• Understandable that many sites would need to pay for hosting, but this is something that should be thought of beforehand by the webmasters. My own site is a hobbyish site, and personally I would rather pay for my own (even though I have free hosting via a good friend []) then pimp out with banners only to get shafted down the road.

    Its one thing to create a site for your own purposes, then expect others to save your ass via way of advice on how to make money. As I stated if your content is that good, let the stats speak for themselves, post your stats, create your own terms for advertising for companies to look at, and I'm sure somewhere down the line you'll get play.

    Listen, I get propositioned by companies involved in the security biz sometimes, and I decline most of their offers since they seem quirky. Show me the money, then we'll talk. If someone is dumb enough to fall for a takl for us, and we'll pay you later deal, then they deserve it. Rule number one in business there are no freebies, and no one is your friend. Once you learn to master that rule you'll be successful with all of the others.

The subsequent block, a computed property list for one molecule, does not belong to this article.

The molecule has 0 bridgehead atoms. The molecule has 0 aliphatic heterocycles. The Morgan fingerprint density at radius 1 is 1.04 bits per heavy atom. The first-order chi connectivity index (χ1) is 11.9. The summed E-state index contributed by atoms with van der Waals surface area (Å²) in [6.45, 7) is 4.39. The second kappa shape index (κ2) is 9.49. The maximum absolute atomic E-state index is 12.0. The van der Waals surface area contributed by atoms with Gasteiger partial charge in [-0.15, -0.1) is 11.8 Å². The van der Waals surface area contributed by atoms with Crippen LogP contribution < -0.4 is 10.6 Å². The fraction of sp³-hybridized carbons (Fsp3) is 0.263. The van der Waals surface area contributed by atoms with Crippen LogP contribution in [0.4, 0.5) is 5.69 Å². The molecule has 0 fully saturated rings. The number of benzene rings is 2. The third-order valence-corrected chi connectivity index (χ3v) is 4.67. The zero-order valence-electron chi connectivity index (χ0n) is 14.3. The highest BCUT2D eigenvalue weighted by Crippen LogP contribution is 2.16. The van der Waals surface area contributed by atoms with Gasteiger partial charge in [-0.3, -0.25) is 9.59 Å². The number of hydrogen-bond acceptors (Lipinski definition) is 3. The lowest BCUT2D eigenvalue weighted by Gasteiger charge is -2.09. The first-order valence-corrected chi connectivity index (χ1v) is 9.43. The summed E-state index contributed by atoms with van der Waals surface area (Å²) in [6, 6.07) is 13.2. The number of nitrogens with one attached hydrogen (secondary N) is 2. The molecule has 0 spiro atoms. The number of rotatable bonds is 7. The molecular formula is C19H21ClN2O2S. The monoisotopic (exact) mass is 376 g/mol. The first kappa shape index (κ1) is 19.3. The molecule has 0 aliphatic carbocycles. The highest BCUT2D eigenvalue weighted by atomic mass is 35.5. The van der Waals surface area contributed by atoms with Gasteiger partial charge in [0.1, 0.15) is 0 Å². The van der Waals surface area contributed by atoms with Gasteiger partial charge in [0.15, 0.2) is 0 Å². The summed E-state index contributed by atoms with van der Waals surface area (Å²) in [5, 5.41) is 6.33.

• My site doesn't charge anything since I don't expect anyone to "feed me." Good content for a site should be expected in order for a site to provide some banner ads to those who WANT to advertise on a site to make money. Some of these sites flat out suck (mines included) but that doesn't mean they can't make money on it. Provide strong content to keep stats up then provide advertising rates on your own, or as stated if you have good content your liable to get companies involved with the core of your content to want to pay you to advertise.